Among the cold, often critical world of the web, HelloGiggles is warming it up with fun and empowering, lady-friendly content.
The website — created by Zooey Deschanel, Molly McAleer and Sophia Rossi — is a space where people can creatively connect in an entertaining and supportive environment.
“There is so much negativity online, so even if the content on a website is positive, the community is often incredibly negative,” says Deschanel. “I was always shocked by how mean people could be when they were allowed to make comments anonymously online.”
Deschanel was a big influence in the site’s design, which is splashed with cheerful colors and cute animations.
Content-wise, the site covers everything from crafts and recipes, to tips on how to get along with your roomate — or even how to do your taxes. HelloGiggles is mostly editorial, but there are also a number of video series, such as “Video Chat Karaoke,” which recently got a lot of attention from Deschanel’s New Year’s Eve duet with Joseph Gordon-Levitt.
Overall, the site enforces a “no gossip” policy, something the creators say often encourages negative commentary from readers.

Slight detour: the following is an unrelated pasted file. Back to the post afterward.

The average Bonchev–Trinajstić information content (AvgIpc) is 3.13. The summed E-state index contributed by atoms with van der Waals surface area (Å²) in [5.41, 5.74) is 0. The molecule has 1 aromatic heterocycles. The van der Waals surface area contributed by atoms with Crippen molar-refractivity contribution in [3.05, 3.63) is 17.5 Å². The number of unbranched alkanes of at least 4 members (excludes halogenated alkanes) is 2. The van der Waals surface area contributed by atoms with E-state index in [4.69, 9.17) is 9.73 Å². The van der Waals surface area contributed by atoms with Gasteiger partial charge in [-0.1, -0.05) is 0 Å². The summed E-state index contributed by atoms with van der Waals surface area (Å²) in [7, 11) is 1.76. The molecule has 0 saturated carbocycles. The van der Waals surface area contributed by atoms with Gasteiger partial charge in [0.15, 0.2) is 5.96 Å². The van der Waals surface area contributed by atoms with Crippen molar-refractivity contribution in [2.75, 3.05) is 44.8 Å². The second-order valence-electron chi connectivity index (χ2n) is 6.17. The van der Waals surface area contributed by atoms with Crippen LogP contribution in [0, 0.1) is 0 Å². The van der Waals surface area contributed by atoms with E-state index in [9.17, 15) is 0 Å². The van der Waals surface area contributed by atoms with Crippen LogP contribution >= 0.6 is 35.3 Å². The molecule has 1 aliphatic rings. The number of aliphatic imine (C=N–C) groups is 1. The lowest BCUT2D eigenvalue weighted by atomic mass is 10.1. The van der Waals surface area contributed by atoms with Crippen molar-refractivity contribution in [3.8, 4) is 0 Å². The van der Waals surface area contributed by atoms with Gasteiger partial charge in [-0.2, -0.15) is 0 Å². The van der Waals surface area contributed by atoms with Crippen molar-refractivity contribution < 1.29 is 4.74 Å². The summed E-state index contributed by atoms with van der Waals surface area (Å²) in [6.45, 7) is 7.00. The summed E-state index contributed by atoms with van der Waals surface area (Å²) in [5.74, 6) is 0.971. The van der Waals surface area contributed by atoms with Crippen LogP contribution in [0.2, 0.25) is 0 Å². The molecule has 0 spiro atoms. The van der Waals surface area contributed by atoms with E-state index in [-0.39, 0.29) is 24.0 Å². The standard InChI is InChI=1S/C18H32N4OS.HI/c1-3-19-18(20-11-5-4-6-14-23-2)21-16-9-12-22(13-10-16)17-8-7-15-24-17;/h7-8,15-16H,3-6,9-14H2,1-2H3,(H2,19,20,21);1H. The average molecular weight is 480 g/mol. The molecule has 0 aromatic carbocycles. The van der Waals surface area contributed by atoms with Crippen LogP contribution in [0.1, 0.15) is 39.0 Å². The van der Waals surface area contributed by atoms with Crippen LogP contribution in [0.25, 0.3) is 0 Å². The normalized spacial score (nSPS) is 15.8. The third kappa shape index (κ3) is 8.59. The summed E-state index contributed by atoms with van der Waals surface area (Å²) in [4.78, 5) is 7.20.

“We don’t curse, we stay positive and we dont have alcohol sponsors,” says Rossi. “Every article must have a lesson learned, or contribute something to our readers — we really want to make sure that it’s not a personal blog.”
According to McAleer, who is responsible for gathering most of the contributors to the site, it is the content’s value that is driving conversation among readers. “I really believe that if there’s maturity in the content and the overall tone of the site, that it will inspire real conversations,” she says. “Even if there are disagreements, they can be executed in a respectful and intelligent way.”
Primarily, the site’s audience is women ranging in age from 13 to 35. However, Rossi, who manages the day-to-day business of the site, says there are a lot of male contributors and supporters. “I think our ‘About’ page probably feels a little bit ‘man-hatey’ than normal,” admits Rossi. “I don’t think [the site] alienates women, but it’s thought-provoking and conversational.”
Among the 150 contributors, male bloggers include producer and father Shane Nickerson, whose story about his daughter turning eight was a huge hit, according to Rossi.
Young bloggers like Maude Apatow and Ruby Karp, are also prominent on the site, where they cover content about elementary school and middle school.
Rossi says that some of the younger bloggers’ parents choose to monitor content, but the comments they receive are overwhelmingly positive, and that they continue to encourage feedback from adults.
“I am proud to have helped create a place where women and girls can feel safe to be their creative selves,” says Deschanel.